Category Archives: Favorite Artists

Quickie, but Goodie

I’m still here!

A quick post:

  • Go read Bucko. Erika Moen is the artist and a perennial favorite of mine.  So far, the story is engaging and relatable.
  • Speaking of webcomics, I am mourning the end of The Rack.
  • I’m getting really excited for Sarah Glidden’s next book about a month-long trip to Damascus with the Common Language Project. An interview with The Daily Cross Hatch stoked that fire.
  • Did you know the BBC documentary about Jeff Buckley  “Mystery White Boy” is available to watch online? I didn’t either, but here you go.

What have you all been up to?

What’s in a name?

[Trigger Warnings: sexual violence]

First, go read today’s The Rack written by Grrl Nerd friend and favorite Kevin Church. Then, come back.

If you are reading anything on this site, you mostly likely will agree that the use of the r-word as an adjective or a flippant response is offensive and horrible. But for others (the majority?), its use may be perfectly acceptable. Lydia’s reminder on The Rack addresses these people. Sadly, not all employ sensitivity in a world where 1 in 6 women they know have been assaulted. It can be difficult to explain why the r-word is not okay to use as an inconsequential adjective; it is frustrating to explain to someone that it is a real action verb with severe consequences.

At minimum, Rape is violent and pervasive and is an epidemic in our culture. At its worst, Rape is destructive and terrorizing and possessive of the survivor. The ‘so what’ of the r-word use is that there are survivors (and allies and partners and children and supporters) that are triggered by the use of the word that is the cause of their trauma in a punch-line of a joke or as a show promo for a sub-par actor. I’d like to think that another human would like to prevent causing further harm to another.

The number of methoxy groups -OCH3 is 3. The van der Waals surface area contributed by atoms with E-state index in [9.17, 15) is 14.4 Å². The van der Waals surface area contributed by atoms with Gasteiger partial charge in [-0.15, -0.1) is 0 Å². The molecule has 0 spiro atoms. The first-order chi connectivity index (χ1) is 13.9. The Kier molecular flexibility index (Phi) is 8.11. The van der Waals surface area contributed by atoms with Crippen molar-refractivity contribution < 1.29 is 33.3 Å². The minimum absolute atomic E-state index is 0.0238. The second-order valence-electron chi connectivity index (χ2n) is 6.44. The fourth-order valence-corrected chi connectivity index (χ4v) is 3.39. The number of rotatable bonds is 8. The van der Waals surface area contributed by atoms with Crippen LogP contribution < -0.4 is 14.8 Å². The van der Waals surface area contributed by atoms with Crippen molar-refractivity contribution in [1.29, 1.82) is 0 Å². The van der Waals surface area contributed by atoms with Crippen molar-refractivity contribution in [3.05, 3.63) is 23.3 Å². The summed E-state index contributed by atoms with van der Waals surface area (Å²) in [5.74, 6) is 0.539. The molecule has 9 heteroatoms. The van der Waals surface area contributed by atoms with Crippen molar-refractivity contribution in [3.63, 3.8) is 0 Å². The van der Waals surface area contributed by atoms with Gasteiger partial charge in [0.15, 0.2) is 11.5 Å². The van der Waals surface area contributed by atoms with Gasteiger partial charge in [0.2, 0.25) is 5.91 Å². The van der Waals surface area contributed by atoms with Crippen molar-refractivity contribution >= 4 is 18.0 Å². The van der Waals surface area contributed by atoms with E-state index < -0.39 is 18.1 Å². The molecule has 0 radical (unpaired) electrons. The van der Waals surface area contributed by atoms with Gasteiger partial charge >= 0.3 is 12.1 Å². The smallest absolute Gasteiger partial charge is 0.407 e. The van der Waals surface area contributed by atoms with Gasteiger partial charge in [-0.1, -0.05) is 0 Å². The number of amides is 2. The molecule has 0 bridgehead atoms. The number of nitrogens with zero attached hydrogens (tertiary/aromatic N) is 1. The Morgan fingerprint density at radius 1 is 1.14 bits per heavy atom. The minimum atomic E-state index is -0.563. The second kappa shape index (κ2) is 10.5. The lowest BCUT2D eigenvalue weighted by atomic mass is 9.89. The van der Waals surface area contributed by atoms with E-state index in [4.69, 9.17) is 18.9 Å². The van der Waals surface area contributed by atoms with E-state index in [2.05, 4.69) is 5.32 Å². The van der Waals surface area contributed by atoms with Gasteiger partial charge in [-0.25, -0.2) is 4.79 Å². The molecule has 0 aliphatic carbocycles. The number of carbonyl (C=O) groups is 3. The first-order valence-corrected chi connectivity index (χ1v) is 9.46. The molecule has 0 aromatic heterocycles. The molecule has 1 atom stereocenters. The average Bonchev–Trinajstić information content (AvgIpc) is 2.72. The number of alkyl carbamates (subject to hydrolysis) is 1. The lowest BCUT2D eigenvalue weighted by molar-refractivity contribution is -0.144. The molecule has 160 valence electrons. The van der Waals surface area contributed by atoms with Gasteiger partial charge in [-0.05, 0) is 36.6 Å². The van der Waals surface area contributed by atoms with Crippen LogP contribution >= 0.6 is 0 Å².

I’m grateful to Kevin for calling men out for the gross abuse of the word (though I’d argue there are many women who need to hear this lesson too). If this comic were penned by an angry radical feminist, it would be dismissed and pointed out as another example of flag-waving psycho-bitches ruining another form of entertainment. Instead, Kevin as a respected writer, as a cis-gendered male and as an important member of the nerd community has initiated a discussion of semantics that can be a starting place for those who may not be aware of how the word can affect on victims/survivors.

But this discussion is not enough.